How to spot fake news on social media (or anywhere else)

USA Today

There’s been a lot of discussion lately about the role social media plays in modern journalism and news stories. In particular, Facebook’s under a lot of scrutiny over its role in disseminating sensationalized, biased, or outright fake news stories. A lot of these stories were anti-Clinton and/or pro-Trump. Business Insider lists 11 such stories that went viral on Facebook.

Social media’s role

Mark Zuckerberg still insists Facebook isn’t a media company. That’s despite being the company (MySpace aside) that made social media a household name.

There’s also a Pew Research Center study from last year reporting that Facebook is the top source of political news for Internet-using millennials and Gen Xers. Local TV is still the top source for Internet-using Baby Boomers.

Pew Research Center study on political news sources
Infographic by Pew Research Center.

To its credit, Facebook has announced plans (however vague) to deal with the rise of fake news stories.

Yes, social media can act as an “echo chamber.” Given my online friends have similar political and social sentiments, I’m not likely to encounter something reposted from, say, the Drudge Report or Fox News.

That said, I suspect Facebook’s use of “curated” algorithms (instead of their previous straightforward, as-is feed, similar to Twitter’s) is making fake or heavily biased news stories’ spread worse. Unfortunately, it’d be against their business interests to go back to their old model. Thus, they’re stuck trying to tweak said algorithms to make things more workable.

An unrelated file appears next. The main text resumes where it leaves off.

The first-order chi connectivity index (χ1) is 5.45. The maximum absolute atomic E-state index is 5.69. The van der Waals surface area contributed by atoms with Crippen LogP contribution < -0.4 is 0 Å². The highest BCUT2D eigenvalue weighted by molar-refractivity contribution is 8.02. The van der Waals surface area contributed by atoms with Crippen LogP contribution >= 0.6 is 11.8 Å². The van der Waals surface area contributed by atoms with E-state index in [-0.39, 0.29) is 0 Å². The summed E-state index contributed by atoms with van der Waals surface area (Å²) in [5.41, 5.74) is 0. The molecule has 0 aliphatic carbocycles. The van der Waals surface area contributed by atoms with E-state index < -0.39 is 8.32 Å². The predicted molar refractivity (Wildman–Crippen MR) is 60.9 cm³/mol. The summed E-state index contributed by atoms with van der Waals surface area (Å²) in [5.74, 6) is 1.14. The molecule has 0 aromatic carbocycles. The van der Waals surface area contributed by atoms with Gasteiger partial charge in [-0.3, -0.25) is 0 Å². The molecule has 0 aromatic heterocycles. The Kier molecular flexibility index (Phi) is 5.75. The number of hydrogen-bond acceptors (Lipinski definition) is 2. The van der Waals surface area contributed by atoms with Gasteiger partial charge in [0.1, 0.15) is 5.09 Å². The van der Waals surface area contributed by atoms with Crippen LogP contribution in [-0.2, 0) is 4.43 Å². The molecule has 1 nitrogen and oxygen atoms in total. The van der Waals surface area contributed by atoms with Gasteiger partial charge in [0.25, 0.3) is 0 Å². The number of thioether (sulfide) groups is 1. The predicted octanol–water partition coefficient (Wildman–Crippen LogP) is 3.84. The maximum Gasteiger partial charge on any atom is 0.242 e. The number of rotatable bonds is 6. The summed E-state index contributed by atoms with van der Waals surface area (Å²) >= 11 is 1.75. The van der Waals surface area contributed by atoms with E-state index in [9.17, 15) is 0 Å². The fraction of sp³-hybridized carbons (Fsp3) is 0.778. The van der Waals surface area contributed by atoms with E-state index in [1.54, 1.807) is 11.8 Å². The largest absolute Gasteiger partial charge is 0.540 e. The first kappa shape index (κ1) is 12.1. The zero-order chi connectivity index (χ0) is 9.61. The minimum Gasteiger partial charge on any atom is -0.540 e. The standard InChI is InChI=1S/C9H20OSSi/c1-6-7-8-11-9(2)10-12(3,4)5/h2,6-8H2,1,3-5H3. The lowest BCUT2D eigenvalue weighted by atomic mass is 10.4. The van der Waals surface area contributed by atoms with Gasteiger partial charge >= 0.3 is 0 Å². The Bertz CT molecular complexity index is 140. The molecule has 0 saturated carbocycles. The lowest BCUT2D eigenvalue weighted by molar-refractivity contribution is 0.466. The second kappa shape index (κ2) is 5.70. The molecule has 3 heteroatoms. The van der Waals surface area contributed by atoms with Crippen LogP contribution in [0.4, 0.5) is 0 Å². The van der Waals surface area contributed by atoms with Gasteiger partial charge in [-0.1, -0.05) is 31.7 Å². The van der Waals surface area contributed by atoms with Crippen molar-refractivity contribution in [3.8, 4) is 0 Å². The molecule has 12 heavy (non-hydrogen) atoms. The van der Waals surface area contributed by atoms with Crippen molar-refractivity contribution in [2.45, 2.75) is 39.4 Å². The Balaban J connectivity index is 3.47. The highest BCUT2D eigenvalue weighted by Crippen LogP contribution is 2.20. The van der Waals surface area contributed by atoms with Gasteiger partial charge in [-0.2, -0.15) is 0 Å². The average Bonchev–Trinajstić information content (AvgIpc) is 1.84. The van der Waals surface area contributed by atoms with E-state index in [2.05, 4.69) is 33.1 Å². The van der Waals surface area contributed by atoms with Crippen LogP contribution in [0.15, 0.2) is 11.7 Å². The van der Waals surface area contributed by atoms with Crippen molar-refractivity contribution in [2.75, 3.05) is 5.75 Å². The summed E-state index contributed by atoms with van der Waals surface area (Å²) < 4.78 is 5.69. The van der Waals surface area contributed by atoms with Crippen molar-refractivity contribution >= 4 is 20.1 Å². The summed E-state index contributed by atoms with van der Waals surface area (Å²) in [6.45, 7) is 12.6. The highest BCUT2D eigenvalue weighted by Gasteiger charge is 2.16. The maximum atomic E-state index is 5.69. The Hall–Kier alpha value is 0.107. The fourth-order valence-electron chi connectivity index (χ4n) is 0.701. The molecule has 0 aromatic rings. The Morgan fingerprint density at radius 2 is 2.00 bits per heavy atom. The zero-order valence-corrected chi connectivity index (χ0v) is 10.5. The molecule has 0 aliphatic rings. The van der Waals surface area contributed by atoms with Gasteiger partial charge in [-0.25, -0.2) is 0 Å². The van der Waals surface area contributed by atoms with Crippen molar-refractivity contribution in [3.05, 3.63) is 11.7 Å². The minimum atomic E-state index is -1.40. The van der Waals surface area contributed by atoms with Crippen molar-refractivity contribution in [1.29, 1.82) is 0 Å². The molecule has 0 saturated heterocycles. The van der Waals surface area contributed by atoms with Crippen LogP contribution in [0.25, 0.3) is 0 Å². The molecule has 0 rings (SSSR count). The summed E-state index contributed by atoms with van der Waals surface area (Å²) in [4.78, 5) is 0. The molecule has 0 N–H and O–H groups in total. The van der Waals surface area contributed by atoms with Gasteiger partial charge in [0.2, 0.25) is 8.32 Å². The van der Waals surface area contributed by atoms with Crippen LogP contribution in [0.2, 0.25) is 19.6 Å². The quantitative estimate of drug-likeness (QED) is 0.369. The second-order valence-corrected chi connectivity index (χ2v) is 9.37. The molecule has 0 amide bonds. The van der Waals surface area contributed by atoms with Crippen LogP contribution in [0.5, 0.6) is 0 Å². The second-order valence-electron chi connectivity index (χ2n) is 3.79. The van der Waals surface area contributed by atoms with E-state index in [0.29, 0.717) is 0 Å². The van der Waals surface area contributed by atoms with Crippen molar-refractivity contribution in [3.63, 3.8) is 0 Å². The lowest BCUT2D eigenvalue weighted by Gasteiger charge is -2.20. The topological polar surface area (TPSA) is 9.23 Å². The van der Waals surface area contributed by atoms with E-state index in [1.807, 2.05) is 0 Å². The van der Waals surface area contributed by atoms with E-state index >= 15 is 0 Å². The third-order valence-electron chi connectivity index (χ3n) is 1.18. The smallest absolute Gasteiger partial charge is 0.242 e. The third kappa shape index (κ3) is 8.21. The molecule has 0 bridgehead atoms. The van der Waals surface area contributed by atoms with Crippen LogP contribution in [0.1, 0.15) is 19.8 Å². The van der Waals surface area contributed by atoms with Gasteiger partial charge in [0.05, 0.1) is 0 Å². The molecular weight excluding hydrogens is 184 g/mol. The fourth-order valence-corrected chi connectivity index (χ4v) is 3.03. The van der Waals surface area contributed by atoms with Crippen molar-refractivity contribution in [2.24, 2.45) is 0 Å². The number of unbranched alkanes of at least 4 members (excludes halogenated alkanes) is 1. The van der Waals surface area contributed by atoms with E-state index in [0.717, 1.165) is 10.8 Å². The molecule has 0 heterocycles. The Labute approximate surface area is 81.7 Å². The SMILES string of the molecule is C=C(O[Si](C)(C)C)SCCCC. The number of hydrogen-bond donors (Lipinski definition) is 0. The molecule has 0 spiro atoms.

Of course, increased media literacy among the general public might also help. There’s a sizable number of people unable (or unwilling) to tell something obviously ridiculous is fake (such as the Pope endorsing Trump).

The problem’s not limited to social media, of course. TV can do a mediocre job at reporting news, with ratings sometimes trumping accuracy.

Tips on spotting fake news

“On the Media” is a public radio program about journalism and the media. The show airs on most NPR stations, but is produced by New York City’s WNYC. They offer this guide on how to tell fake news stories apart from real ones.

On the Media's fake news guide
Infographic by On the Media.

My advice on telling fake news is similar to the above:

  • Use common sense. (Seriously, the Pope endorsing Trump?)
  • Check the source, even if a friend shared the story.
  • If suspicious, verify the story against either a mainstream news source, Google search, or a fact-checking site. Neutral fact checking sites include FactCheck.org, Politifact, and the Washington Post’s Fact Checker. Another option’s rumor-debunking site Snopes.
  • Follow a news source besides Facebook (or social media in general).

The above advice will be even more critical going forward. Our next president is clearly not a friend of the first amendment or quality, neutral journalism.

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